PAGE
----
I can’t find one word that captures this past year. 2021 has been too much for that. I have certainly experienced anger and frustration, sadness and worry. At the same time, I have felt gratitude and love. My country is breaking with racial hatred, an intense desire for power, a disdain for knowledge, a gross insistence on one’s own rights. The world still suffers from Covid-19 and many of our self-inflicted wounds make deepen the suffering from this virus. Refugees continue to flee violence and poverty, often finding nothing but indifference among those of us who already have refuge. I wish I could say I am hopeful as this year closes. But I cannot. I am determined, but not hopeful.
If hope means an attitude that suggests: “I think it’s likely that people will do the right thing regarding…” then no. I am not hopeful. I think this year has revealed a shocking selfishness in my country. That’s clearly my own blindness. Nothing this profound comes about quickly. The selfishness has been here. I just couldn’t see it, or I chose not to see it. As I have written in this space recently, there is a deep racial hatred in the United States, a fear of others, an indifference to others’ suffering. There is also a desire for political power for its own sake and a dangerous disdain for facts and knowledge. None of these realities came about quickly and none will heal quickly. These problems are serious and require honest and sustained work. I don’t know that we have many leaders who are prepared for these challenges. But we do have many people doing good work in small settings and maybe that work, those people, will lead us.
Here are a few people and moments that hold some insight for me. I hope they might hold some for you too.
Anglican Archbishop Desmond Tutu lived a life of radical service, truth telling, and joy. Among church leaders everywhere, he was a unique blessing. He worked with anyone he thought seriously wanted to promote justice and peace. He told the truth about South Africa’s brutal apartheid system, he led his country’s Truth and Reconciliation Commission, which pleased no one but offered the country its only hope to avoid a retributive blood bath. He became a powerful voice for LGBTQ rights around the world and he did all this with a joyful spirit, a willingness to laugh and dance. We were blessed to live at the same time he lived. All of us can learn from the example of his generous and rich life.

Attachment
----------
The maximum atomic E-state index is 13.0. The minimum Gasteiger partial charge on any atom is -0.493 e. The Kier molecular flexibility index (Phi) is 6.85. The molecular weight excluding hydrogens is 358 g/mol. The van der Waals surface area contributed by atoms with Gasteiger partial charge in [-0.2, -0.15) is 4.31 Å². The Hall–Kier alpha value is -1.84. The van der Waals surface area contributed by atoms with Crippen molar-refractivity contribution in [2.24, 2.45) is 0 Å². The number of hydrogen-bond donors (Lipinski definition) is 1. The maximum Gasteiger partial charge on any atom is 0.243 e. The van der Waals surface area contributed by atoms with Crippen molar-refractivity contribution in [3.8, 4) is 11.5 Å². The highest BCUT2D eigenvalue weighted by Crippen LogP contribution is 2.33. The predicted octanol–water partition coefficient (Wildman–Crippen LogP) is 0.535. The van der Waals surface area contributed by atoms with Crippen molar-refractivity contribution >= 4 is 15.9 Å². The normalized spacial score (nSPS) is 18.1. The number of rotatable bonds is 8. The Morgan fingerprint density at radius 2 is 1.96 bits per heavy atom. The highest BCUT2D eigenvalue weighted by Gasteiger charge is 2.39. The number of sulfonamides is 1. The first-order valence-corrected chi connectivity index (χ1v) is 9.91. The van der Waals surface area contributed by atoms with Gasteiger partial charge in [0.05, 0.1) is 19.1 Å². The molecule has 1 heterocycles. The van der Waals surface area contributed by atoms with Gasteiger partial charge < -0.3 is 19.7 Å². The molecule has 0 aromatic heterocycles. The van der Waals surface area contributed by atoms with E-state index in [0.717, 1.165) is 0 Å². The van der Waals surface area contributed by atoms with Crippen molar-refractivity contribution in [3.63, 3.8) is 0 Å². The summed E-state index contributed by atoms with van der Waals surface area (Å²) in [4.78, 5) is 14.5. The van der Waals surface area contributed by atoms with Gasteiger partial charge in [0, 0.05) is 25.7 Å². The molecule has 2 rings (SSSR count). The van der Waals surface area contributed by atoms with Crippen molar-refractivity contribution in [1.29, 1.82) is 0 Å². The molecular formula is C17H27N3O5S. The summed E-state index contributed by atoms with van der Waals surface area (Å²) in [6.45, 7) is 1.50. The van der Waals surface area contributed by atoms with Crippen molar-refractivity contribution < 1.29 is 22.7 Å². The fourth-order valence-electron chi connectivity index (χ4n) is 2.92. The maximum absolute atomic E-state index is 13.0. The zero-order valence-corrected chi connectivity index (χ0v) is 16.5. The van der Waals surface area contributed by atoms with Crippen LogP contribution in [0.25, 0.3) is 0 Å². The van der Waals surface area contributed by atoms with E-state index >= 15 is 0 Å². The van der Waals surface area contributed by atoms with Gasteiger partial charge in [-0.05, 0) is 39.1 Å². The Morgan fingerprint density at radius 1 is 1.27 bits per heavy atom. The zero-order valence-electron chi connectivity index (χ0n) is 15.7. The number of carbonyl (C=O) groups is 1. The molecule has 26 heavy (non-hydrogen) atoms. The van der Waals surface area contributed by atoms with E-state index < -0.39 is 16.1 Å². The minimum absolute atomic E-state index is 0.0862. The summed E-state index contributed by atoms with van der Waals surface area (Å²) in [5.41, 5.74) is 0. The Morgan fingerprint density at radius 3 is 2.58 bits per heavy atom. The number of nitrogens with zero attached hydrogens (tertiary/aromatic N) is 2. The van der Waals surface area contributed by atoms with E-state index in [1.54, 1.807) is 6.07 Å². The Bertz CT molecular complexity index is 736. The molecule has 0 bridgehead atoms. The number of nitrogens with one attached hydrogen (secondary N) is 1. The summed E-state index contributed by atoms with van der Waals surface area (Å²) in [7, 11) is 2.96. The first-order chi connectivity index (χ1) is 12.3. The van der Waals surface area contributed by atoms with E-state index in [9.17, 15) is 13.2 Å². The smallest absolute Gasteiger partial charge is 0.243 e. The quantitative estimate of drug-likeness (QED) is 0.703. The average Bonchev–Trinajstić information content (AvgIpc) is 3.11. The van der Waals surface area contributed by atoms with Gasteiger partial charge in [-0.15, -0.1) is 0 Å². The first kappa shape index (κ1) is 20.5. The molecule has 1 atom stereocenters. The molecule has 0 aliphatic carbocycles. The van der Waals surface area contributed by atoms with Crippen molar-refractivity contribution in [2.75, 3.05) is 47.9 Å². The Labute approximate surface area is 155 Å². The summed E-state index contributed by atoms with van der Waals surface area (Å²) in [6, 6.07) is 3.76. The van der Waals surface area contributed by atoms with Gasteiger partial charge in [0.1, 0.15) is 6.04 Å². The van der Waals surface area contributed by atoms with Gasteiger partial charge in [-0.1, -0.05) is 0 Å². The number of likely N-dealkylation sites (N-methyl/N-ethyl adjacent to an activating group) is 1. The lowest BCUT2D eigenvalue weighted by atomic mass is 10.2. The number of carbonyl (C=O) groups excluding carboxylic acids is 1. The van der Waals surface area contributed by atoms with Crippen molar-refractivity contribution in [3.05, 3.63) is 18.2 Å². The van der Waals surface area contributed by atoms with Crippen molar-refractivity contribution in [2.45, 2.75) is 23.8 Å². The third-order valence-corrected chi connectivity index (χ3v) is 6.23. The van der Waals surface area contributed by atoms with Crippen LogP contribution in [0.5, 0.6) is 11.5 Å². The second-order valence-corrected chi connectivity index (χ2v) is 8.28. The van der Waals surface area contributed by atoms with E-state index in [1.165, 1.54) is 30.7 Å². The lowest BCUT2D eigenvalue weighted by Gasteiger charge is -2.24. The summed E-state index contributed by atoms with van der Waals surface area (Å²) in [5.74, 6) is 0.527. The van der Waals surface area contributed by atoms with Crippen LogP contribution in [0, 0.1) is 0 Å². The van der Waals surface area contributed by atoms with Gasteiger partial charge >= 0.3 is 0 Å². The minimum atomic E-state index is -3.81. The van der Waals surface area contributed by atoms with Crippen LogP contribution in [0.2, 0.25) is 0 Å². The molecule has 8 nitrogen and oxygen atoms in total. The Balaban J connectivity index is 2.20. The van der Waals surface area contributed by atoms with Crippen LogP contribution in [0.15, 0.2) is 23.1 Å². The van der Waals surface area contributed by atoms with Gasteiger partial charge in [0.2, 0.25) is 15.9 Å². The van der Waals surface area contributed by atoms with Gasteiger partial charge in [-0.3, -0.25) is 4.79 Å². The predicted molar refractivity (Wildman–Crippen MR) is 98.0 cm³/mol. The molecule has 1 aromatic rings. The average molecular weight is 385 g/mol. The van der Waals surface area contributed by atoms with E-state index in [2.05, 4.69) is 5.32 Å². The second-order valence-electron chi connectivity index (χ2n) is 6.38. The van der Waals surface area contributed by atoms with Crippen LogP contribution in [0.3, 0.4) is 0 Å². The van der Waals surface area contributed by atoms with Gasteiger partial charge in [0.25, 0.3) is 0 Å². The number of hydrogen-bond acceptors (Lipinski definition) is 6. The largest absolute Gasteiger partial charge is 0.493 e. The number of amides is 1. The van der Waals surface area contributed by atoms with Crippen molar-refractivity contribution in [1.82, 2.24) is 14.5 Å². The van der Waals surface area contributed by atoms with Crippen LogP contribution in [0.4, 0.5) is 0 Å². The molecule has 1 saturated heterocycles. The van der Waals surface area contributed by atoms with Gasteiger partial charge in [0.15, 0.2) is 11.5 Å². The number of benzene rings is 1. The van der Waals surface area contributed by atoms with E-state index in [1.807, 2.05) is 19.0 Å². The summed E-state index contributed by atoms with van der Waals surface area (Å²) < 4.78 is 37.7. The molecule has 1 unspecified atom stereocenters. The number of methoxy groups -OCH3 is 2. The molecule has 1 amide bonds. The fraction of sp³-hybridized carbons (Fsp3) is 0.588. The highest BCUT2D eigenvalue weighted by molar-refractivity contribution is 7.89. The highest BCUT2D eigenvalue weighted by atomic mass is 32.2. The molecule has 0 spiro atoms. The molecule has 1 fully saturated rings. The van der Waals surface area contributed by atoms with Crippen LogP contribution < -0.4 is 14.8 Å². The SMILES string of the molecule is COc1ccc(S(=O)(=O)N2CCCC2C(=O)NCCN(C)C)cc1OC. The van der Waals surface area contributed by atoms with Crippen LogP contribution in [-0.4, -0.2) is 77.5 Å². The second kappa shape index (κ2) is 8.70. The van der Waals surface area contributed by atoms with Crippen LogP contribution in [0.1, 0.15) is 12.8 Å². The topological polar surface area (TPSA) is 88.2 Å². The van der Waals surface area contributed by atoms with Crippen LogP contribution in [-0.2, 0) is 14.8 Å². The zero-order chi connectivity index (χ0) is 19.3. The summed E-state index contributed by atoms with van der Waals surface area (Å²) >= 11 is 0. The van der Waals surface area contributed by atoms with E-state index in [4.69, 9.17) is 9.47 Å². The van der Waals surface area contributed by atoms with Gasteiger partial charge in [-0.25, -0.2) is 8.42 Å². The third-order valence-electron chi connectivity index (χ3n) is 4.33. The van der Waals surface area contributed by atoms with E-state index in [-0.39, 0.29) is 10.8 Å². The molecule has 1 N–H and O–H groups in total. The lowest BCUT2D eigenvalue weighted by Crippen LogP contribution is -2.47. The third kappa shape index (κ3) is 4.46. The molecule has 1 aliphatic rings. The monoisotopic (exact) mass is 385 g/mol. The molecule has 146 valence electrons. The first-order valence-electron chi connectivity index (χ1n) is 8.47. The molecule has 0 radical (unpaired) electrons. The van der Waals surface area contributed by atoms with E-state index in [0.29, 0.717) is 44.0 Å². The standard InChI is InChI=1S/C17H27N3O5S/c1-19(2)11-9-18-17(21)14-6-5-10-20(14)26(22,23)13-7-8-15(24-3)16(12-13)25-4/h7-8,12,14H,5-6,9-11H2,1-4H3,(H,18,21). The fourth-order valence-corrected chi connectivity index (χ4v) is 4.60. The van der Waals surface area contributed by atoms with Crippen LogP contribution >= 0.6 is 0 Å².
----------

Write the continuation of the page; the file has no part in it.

The student-poets at my school consistently move and challenge me with their commitment and their generosity. They take on hard topics and then write and share their work in ways more mature poets would not dare. They immersed themselves in a serving/friendship with Bishop Walker School, a tuition-free school in Southeast, D.C. serving underserved boys, and embraced it with joy and passion. They let themselves learn and teach at the same time. These are sixteen and seventeen year-old boys. But they show a capacity to care that is beyond their years. These young people humble me and teach me. I am grateful I spend time with them every day at school.
For the last year, I have tried to do some small advocacy work on behalf of LGBTQ refugees in Block 13 of Kakuma Refugee Camp in Kenya. These vulnerable people suffer consistent violence in a place where they should find refuge. These people have left their home countries because of violent homophobia and they largely face indifference from the world. I spent nearly a year trying to get U.S. Senator Ben Cardin’s office to act in some small way on behalf of these suffering people. That effort turned into nothing. I have emailed, written, called, reached out to various refugee advocates and agencies. It’s hard to see any tangible progress. I continue to write to anyone who will listen. I continue to email Department of State personnel to try to move the resettlement process along but it’s hard to see any real movement. The only positive step I saw in Kakuma over the last year was the availability of the Covid vaccine. I thought the refugees there would be the last in the world to get vaccinated but this month, the people I know there received their vaccines. And they are the sign of hope to me. I am in regular contact with just a few people in Block 13 of Kakuma Refugee Camp but these few people are resilient, hopeful, spiritual, and good. While they have every reason to be angry and bitter, they are not. They have suffered terribly. They continue to suffer. But they maintain a positive and upbeat spirit. They teach me with every email, every message.
When I look back on 2021, I have to be honest. The world is broken. There is no great, hopeful light on the horizon. We have only ourselves to blame for the world’s state. But we do still have human creativity and compassion if we choose to employ them. We might choose to be small and tribal. We might choose to be big-hearted and generous. I don’t know where our cumulative choices will take us. I know I will continue to teach and write. I know I might not be hopeful. But I am determined.
Photograph: Rock Creek Park, Washington, D.C. Taken by J. Ross, December, 2021